Beijing Olympics: GB women win curling gold

While the excitement of the 2020 Olympic Games in Tokyo was still fresh in our minds, the Winter Olympics were held in Beijing. In countries like Japan and the USA, where TV programme are very popular, the Olympics is a big event. Not many people watch the games in the UK, but in Japan, all the TV stations are showing the popular events and many people are cheering on the athletes through the screens in Pandemic.

There are many Winter Olympics events, but have you ever heard of curling, the brainy sport often referred to as “chess on ice”? At this year’s Beijing Olympics, Japan and Great Britain played a final match on the last day of the Games, with Great Britain winning the gold medal.

It was the last day of the Olympics, and Japan’s clash in the women’s curling final was no small news in the UK. At the PyeongChang Olympics, Great Britain had lost to Japan in the third-place play-off. So, it was no surprise that it was such a big news that the British team won the gold medal with a convincing 10-3 victory over their opponents.

Curling is not as well known in the UK as it should be. Unlike football or cricket, it only gets significant exposure during the Winter Olympics, and most British probably only watch it once every four years, or even less than once every four years. Some of them don’t even see it as a sport, like darts or snooker.

However, with the men’s team well on their way to the final of this year’s tournament, the profile of curling has grown in the UK since the latter stages of the first round. The women’s team received a message of support from the British Royal Family wishing them good luck in the final (the final started at 1am, so the Queen probably didn’t get to see the early morning showdown ……).

The game lived up to domestic expectations. In the seventh end, British skip Eve Muirhead played an exquisite shot to bring up four points. This was the decisive moment of the match. It was at this point that the Japanese team realised that a comeback would be difficult.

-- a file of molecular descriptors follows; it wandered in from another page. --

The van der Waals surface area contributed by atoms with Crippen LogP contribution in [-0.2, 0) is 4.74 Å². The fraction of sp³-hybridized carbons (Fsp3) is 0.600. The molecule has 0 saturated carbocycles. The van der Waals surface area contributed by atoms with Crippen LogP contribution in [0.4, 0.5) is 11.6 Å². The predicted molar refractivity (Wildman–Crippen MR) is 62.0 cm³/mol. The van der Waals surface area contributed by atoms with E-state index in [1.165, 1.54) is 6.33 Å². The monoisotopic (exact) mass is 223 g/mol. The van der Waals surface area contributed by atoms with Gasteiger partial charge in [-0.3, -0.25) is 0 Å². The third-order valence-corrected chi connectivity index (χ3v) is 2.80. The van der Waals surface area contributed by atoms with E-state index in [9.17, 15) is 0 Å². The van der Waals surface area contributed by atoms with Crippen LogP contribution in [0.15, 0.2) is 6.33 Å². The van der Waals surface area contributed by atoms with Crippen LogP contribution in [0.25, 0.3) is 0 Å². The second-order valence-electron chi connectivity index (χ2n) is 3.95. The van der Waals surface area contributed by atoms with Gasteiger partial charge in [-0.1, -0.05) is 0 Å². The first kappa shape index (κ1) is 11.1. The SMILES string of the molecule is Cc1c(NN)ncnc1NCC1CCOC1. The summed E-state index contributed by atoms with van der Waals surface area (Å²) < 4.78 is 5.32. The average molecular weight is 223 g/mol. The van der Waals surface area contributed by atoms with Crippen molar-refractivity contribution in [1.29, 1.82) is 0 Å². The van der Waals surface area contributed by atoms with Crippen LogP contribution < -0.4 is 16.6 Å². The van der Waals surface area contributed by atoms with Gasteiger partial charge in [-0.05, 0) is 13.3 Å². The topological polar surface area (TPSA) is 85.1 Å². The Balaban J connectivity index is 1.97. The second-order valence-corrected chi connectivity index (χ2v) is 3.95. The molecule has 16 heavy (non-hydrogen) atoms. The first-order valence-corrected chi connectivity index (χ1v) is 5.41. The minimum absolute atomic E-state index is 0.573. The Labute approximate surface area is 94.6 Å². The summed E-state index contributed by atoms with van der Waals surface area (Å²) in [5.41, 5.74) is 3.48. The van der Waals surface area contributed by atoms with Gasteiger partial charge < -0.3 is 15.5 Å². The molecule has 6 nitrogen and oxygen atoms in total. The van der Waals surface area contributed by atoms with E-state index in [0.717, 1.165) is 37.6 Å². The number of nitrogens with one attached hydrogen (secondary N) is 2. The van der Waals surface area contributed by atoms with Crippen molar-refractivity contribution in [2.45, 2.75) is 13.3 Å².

I was watching the finals, and what I made me surprised was the way in which the girls, who must have been devastated by the defeat, praised their opponents after the game. The BBC commentator said: “The Japanese players were smiling, talking and respecting their opponents at all times.”

In this Olympics, there were a lot of athletes who couldn’t enjoy themselves because of the burden they had to carry, such as figure skater Kamila Waliyeva (ROC), who couldn’t continue competing because of the doping scandal that took a toll on her mind. That’s why I think it was so refreshing to see the Japanese curling team playing with such gusto.

Before this Olympics, I was not that knowledgeable about curling, but I think I understand why it is called “chess on ice”. Curling is a sport that uses the head, the heart and the body, and because of the long-playing time, the results really depend on how the players feel at each moment.

Kudos to England getting their revenge. And kudos to the Japanese players for behaving so nobly right to the very end.











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